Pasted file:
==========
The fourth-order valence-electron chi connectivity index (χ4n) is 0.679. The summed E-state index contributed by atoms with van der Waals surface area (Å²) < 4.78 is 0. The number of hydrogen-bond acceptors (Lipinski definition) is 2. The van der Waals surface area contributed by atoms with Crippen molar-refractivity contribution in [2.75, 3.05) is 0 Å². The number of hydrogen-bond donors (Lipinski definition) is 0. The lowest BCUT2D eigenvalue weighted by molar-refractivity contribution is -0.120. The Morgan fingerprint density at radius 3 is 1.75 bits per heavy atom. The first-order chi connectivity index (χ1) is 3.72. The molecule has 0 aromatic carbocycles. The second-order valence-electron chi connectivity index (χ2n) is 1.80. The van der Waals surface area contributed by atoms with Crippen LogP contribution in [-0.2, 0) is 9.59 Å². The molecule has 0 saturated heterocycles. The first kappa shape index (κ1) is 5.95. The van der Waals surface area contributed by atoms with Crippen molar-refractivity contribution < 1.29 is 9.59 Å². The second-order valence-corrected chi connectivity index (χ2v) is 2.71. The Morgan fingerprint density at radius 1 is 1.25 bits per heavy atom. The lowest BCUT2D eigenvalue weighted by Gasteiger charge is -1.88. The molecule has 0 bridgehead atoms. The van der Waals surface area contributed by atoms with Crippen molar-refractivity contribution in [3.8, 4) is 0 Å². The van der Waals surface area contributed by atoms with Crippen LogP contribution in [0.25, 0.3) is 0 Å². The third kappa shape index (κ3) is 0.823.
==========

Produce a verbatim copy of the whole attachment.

The fourth-order valence-electron chi connectivity index (χ4n) is 0.679. The summed E-state index contributed by atoms with van der Waals surface area (Å²) < 4.78 is 0. The number of hydrogen-bond acceptors (Lipinski definition) is 2. The van der Waals surface area contributed by atoms with Crippen molar-refractivity contribution in [2.75, 3.05) is 0 Å². The number of hydrogen-bond donors (Lipinski definition) is 0. The lowest BCUT2D eigenvalue weighted by molar-refractivity contribution is -0.120. The Morgan fingerprint density at radius 3 is 1.75 bits per heavy atom. The first-order chi connectivity index (χ1) is 3.72. The molecule has 0 aromatic carbocycles. The second-order valence-electron chi connectivity index (χ2n) is 1.80. The van der Waals surface area contributed by atoms with Crippen LogP contribution in [-0.2, 0) is 9.59 Å². The molecule has 0 saturated heterocycles. The first kappa shape index (κ1) is 5.95. The van der Waals surface area contributed by atoms with Crippen molar-refractivity contribution < 1.29 is 9.59 Å². The second-order valence-corrected chi connectivity index (χ2v) is 2.71. The Morgan fingerprint density at radius 1 is 1.25 bits per heavy atom. The lowest BCUT2D eigenvalue weighted by Gasteiger charge is -1.88. The molecule has 0 bridgehead atoms. The van der Waals surface area contributed by atoms with Crippen molar-refractivity contribution in [3.8, 4) is 0 Å². The van der Waals surface area contributed by atoms with Crippen LogP contribution in [0.25, 0.3) is 0 Å². The third kappa shape index (κ3) is 0.823.